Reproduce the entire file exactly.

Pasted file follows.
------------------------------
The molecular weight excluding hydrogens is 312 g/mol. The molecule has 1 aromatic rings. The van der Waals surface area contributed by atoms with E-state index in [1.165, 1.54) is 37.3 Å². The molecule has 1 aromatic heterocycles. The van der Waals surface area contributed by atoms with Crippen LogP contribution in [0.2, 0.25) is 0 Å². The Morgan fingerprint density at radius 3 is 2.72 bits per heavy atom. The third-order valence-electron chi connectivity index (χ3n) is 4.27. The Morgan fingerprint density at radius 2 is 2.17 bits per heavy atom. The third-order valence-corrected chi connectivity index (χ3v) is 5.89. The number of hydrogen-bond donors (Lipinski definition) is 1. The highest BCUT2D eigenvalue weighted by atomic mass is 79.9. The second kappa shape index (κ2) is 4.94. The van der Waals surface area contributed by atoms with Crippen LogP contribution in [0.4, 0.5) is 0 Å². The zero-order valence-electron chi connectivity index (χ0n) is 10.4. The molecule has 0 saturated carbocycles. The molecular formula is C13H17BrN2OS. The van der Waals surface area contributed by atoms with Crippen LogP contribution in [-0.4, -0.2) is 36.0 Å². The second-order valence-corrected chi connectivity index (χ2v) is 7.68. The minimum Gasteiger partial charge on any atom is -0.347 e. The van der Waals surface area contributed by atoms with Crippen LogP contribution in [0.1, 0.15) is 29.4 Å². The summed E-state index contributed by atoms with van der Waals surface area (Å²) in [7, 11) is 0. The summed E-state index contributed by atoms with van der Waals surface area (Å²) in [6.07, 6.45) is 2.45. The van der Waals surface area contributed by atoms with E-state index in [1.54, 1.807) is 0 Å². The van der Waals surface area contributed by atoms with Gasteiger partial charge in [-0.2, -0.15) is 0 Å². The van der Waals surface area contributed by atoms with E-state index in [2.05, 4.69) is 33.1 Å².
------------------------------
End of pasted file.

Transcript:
The molecular weight excluding hydrogens is 312 g/mol. The molecule has 1 aromatic rings. The van der Waals surface area contributed by atoms with E-state index in [1.165, 1.54) is 37.3 Å². The molecule has 1 aromatic heterocycles. The van der Waals surface area contributed by atoms with Crippen LogP contribution in [0.2, 0.25) is 0 Å². The Morgan fingerprint density at radius 3 is 2.72 bits per heavy atom. The third-order valence-electron chi connectivity index (χ3n) is 4.27. The Morgan fingerprint density at radius 2 is 2.17 bits per heavy atom. The third-order valence-corrected chi connectivity index (χ3v) is 5.89. The number of hydrogen-bond donors (Lipinski definition) is 1. The highest BCUT2D eigenvalue weighted by atomic mass is 79.9. The second kappa shape index (κ2) is 4.94. The van der Waals surface area contributed by atoms with Crippen LogP contribution in [0.4, 0.5) is 0 Å². The zero-order valence-electron chi connectivity index (χ0n) is 10.4. The molecule has 0 saturated carbocycles. The molecular formula is C13H17BrN2OS. The van der Waals surface area contributed by atoms with Crippen LogP contribution in [-0.4, -0.2) is 36.0 Å². The second-order valence-corrected chi connectivity index (χ2v) is 7.68. The minimum Gasteiger partial charge on any atom is -0.347 e. The van der Waals surface area contributed by atoms with Crippen LogP contribution in [0.1, 0.15) is 29.4 Å². The summed E-state index contributed by atoms with van der Waals surface area (Å²) in [7, 11) is 0. The summed E-state index contributed by atoms with van der Waals surface area (Å²) in [6.07, 6.45) is 2.45. The van der Waals surface area contributed by atoms with E-state index in [1.54, 1.807) is 0 Å². The van der Waals surface area contributed by atoms with Gasteiger partial charge in [-0.2, -0.15) is 0 Å². The van der Waals surface area contributed by atoms with E-state index in [2.05, 4.69) is 33.1 Å².